Skip to main content

Flet FastAPI and async API improvements

· 6 min read
Feodor Fitsner
Flet founder and developer

Flet makes writing dynamic, real-time web apps a real fun!

Flet 0.21.0 further improves web apps development experience as well as using asyncio APIs in your Flet apps.

Here's what's new in Flet 0.21.0:

FastAPI with Uvicorn replaces built-in web server

From very beginning of Flet life to serve web apps there was a built-in web server written in Go and called "Fletd". It's being started on the background when you run your app with flet run --web. Fletd was part of Flet Python wheel contributing a few megabytes to its size. Additionally, Python app was using WebSockets to talk to Fletd web server which was adding sometimes noticeable overhead.

Then, in Flet 0.10.0 we have added FastAPI support to build "serious" web apps using AsyncIO API.

Now, in Flet 0.21.0 built-in web server has been completely removed and replaced with FastAPI and Uvicorn. Fletd is not a part of Flet distribution anymore.

Using FastAPI means there is no more communication overhead as web server is a part of Flet app. Also, you don't need to do any additional steps to host your app in production with FastAPI - you just use the same command to run your app.

Breaking change

flet_fastapi package has been deprecated and its contents moved to flet package as flet.fastapi module. If you were using FastAPI in your Flet app replace:

import flet_fastapi


import flet.fastapi as flet_fastapi

Use any ASGI web server for hosting

You can host your Flet web app with any ASGI-compatible server such as Uvicorn (used by default), Hypercorn or Daphne.

Just tell Flet to export ASGI app:
import flet as ft

def main(page: ft.Page):
page.add(ft.Text("Hello ASGI!"))

app =, export_asgi_app=True)

and then run with Hypercorn as:

hypercorn main:app --bind

Web app environment variables

Every aspect of web app hosting can be controlled with environment variables:

  • FLET_FORCE_WEB_SERVER - true to force running app as a web app. Automatically set on headless Linux hosts.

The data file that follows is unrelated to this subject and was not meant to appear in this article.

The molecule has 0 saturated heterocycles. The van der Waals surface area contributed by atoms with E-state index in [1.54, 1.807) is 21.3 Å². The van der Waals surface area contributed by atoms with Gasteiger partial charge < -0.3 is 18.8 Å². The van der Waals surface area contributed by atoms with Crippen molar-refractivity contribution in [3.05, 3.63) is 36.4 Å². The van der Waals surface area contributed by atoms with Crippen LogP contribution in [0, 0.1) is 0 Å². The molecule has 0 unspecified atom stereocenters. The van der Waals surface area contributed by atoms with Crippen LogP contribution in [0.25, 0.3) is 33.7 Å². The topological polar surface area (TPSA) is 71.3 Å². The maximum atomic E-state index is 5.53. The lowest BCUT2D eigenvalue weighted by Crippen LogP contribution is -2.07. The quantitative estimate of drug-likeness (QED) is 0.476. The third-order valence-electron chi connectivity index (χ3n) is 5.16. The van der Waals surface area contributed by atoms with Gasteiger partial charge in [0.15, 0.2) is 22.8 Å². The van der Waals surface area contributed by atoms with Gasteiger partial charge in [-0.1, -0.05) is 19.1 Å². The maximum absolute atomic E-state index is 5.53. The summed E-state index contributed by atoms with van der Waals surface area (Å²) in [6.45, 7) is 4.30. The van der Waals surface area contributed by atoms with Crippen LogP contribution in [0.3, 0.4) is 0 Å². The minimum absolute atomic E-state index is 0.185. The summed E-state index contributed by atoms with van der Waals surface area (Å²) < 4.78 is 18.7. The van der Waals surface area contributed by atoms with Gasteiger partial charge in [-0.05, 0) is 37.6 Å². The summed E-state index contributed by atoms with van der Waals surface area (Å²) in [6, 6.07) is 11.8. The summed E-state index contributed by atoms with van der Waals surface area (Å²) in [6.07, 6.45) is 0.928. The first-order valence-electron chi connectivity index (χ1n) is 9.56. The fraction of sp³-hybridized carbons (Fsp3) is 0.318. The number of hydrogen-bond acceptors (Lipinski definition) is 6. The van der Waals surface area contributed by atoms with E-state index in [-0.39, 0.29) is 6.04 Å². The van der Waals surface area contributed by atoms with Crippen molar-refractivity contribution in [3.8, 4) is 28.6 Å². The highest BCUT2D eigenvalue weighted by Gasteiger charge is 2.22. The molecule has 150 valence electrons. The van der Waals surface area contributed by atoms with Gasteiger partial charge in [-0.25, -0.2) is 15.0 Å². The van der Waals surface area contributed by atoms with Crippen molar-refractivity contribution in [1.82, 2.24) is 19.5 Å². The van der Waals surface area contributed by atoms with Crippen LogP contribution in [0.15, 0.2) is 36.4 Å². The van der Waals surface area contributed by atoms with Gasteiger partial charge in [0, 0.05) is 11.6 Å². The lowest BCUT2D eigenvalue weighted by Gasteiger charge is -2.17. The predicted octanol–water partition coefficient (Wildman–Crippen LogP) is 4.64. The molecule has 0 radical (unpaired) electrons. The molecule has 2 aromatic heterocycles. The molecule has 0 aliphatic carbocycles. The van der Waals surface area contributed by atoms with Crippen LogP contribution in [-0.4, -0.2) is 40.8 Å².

• FLET_SERVER_PORT - TCP port to run app on. 8000 if the program is running on a Linux server or FLET_FORCE_WEB_SERVER is set; otherwise random port.
  • FLET_SERVER_IP - IP address to listen web app on, e.g. Default is - bound to all server IPs.
  • FLET_ASSETS_DIR - absolute path to app "assets" directory.
  • FLET_UPLOAD_DIR - absolute path to app "upload" directory.
  • FLET_MAX_UPLOAD_SIZE - max allowed size of uploaded file, in bytes. Unlimited if not specified.
  • FLET_SECRET_KEY - a secret key to sign temporary upload URLs.
  • FLET_WEB_APP_PATH - a URL path after domain name to host web app under, e.g. /apps/myapp. Default is / - host app in the root.
  • FLET_SESSION_TIMEOUT - session lifetime, in seconds. Default is 3600.
  • FLET_OAUTH_STATE_TIMEOUT - max allowed time to complete OAuth web flow, in seconds. Default is 600.
  • FLET_WEB_RENDERER - Flutter rendering mode: canvaskit (default), html or auto.
  • FLET_WEB_USE_COLOR_EMOJI - true, or True or 1 to load web font with colorful emojis.
  • FLET_WEB_ROUTE_URL_STRATEGY - path (default) or hash.
  • FLET_WEBSOCKET_HANDLER_ENDPOINT - custom path for WebSocket handler. Default is /ws.
  • FLET_UPLOAD_HANDLER_ENDPOINT - custom path for upload handler. Default is /upload.
  • FLET_OAUTH_CALLBACK_HANDLER_ENDPOINT - custom path for OAuth handler. Default is /oauth_callback.

Async-first framework

Flet is now async-first framework which means you don't have to decide whether your app is entirely sync or async, but you can mix both sync and async methods in the same app.

For example, in Flet 0.21.0 you can write an app like this:

import flet as ft
import time
import asyncio

def main(page: ft.Page):

def handler(e):